Mix thoroughly, and spread in the prepared jellyroll pan. 

Bake 30-40 minutes, stirring thoroughly every 10 minutes.  Granola is done when very lightly browned; careful not to overcook!

Let cool, and store in an airtight container.  Delicious as a snack, cereal, over yogurt (personal favorite!) or as the base for incredible homemade granola bars.

Friday, January 17, 2014

You and the PLU

We've previously posted our support for the labeling of GMO foods, which would require labeling of genetically engineered foods.  Despite the narrow defeats of recent ballot measures in California and Washington State, the movement continues to gain traction across the country. We are closely following the initiatives in other states as well as at the federal level, but in the meantime, here's some info that you can use right now.  It turns out that the little "PLU" (price look-up) labels on fruits and veggies, used in markets for check out and inventory control, contain information that is actually useful to the consumer.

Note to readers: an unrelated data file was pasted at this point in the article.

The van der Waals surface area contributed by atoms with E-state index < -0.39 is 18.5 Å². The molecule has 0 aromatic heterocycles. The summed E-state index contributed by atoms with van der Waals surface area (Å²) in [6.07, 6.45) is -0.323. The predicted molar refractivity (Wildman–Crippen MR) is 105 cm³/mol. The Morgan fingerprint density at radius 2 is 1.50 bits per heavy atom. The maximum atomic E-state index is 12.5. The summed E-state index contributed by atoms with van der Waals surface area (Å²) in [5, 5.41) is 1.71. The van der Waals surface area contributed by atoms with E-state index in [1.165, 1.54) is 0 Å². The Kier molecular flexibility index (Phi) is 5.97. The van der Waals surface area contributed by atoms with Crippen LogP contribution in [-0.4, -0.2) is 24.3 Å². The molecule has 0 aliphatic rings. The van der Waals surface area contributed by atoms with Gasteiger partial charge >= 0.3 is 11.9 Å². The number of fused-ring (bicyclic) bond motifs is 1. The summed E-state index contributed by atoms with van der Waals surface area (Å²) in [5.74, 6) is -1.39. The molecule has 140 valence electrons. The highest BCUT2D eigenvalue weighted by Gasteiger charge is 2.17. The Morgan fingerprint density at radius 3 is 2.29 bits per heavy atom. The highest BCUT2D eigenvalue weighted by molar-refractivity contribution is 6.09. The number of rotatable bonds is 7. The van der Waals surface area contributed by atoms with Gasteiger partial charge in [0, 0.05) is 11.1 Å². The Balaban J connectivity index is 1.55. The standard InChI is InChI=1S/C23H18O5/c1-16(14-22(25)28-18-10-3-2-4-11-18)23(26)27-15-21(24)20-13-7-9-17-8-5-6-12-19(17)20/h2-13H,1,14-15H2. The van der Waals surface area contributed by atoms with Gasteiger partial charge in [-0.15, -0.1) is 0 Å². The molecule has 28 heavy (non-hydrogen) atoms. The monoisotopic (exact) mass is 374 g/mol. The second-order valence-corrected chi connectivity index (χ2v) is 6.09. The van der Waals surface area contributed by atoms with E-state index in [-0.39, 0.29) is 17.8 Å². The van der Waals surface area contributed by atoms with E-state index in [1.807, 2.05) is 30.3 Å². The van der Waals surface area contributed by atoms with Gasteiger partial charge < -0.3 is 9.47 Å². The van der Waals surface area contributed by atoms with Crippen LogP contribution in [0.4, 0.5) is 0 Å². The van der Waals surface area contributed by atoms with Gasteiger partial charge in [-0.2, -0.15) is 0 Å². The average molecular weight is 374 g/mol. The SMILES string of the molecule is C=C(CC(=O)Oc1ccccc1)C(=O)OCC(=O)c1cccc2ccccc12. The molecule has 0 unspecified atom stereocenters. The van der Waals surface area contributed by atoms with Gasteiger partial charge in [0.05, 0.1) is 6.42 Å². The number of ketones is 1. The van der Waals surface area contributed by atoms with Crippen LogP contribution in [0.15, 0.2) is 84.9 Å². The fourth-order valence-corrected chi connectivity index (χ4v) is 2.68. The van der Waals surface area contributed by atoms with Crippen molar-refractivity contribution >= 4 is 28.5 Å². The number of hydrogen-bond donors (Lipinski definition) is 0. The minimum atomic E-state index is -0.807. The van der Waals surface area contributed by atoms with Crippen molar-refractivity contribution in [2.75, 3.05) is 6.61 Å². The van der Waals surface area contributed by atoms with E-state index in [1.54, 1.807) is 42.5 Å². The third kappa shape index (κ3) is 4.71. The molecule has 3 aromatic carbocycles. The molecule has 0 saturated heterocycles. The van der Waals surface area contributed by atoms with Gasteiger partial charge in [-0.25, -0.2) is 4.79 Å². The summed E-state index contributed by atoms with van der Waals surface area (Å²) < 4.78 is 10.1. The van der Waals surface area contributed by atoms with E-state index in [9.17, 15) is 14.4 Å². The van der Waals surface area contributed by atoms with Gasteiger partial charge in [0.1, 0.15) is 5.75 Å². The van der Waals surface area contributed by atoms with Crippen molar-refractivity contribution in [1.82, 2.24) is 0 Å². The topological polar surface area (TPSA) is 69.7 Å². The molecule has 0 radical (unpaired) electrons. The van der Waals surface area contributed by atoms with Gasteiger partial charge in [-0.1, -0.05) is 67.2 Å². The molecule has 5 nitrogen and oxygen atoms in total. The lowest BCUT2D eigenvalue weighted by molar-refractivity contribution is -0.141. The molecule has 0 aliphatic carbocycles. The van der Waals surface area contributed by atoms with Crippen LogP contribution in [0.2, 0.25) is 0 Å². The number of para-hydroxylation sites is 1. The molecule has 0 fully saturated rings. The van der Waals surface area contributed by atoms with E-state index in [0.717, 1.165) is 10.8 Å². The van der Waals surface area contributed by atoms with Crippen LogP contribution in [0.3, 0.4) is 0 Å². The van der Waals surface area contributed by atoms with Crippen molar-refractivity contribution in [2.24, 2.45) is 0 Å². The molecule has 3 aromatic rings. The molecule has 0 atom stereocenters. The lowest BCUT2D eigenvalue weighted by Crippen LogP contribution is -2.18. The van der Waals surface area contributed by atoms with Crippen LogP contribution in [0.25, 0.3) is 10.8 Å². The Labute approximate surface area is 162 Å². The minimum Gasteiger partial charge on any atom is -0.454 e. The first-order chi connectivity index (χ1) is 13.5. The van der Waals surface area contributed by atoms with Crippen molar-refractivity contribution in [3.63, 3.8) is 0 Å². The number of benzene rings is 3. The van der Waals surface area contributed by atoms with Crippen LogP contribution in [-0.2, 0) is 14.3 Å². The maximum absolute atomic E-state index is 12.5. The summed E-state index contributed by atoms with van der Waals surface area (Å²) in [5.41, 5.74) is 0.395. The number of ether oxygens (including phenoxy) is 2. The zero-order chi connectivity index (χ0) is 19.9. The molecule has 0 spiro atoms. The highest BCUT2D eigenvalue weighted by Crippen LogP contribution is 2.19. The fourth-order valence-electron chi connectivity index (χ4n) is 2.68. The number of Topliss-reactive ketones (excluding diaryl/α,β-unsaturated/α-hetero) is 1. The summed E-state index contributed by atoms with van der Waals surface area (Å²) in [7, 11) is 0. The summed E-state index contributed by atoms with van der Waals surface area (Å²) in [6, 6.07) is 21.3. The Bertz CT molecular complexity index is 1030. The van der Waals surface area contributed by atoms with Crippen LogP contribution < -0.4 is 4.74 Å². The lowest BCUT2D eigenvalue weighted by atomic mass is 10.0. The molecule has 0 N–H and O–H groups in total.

All 4-digit codes are for conventionally raised produce.  Five-digit codes are the same 4-digit codes, with an additional number added to the front.  If the first number is a 9, then you know it is organic.  So, for example, in the case of a large naval orange, the conventionally raised orange would be coded 4012.  Code 94012 is an organic Valencia orange. These codes also apply to herbs, nuts, and products sold in bulk.

An interesting development to watch is Whole Foods addition to PLU codes.  They have started identifying fair trade items by adding a 6 in front of the PLU, making an organically grown, fair trade item a 6-digit PLU.  However,  this is not an industry standard at this point.  

We were very excited to learn that there is also an indicator for genetically modified food, indicated by an 8 in front of the 4-digit code.  However, because the labeling is voluntary, your chances of finding a PLU code of 8 is about the same as finding agribusiness support for GMO labeling.   

So in the meantime, do your research and pay attention to labels. 

For more information, check out:

Thursday, January 9, 2014